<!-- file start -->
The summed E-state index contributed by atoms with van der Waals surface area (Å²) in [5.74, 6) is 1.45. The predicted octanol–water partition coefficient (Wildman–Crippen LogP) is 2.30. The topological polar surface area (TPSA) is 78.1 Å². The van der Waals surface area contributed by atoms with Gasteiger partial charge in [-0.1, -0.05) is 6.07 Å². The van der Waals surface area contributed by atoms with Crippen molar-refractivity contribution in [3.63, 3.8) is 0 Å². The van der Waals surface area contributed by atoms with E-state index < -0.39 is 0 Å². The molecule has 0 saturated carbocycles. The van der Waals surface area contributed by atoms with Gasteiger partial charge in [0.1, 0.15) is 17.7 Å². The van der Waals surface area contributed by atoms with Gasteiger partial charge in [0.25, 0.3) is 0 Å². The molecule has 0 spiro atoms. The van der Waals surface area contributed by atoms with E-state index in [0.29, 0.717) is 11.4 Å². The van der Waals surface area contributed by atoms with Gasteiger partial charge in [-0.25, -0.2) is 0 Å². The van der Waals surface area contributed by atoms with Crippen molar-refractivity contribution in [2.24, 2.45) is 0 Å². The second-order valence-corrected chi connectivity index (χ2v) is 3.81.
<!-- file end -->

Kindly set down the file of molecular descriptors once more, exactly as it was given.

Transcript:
The summed E-state index contributed by atoms with van der Waals surface area (Å²) in [5.74, 6) is 1.45. The predicted octanol–water partition coefficient (Wildman–Crippen LogP) is 2.30. The topological polar surface area (TPSA) is 78.1 Å². The van der Waals surface area contributed by atoms with Gasteiger partial charge in [-0.1, -0.05) is 6.07 Å². The van der Waals surface area contributed by atoms with Crippen molar-refractivity contribution in [3.63, 3.8) is 0 Å². The van der Waals surface area contributed by atoms with E-state index < -0.39 is 0 Å². The molecule has 0 saturated carbocycles. The van der Waals surface area contributed by atoms with Gasteiger partial charge in [0.1, 0.15) is 17.7 Å². The van der Waals surface area contributed by atoms with Gasteiger partial charge in [0.25, 0.3) is 0 Å². The molecule has 0 spiro atoms. The van der Waals surface area contributed by atoms with E-state index in [0.29, 0.717) is 11.4 Å². The van der Waals surface area contributed by atoms with Gasteiger partial charge in [-0.25, -0.2) is 0 Å². The van der Waals surface area contributed by atoms with Crippen molar-refractivity contribution in [2.24, 2.45) is 0 Å². The second-order valence-corrected chi connectivity index (χ2v) is 3.81.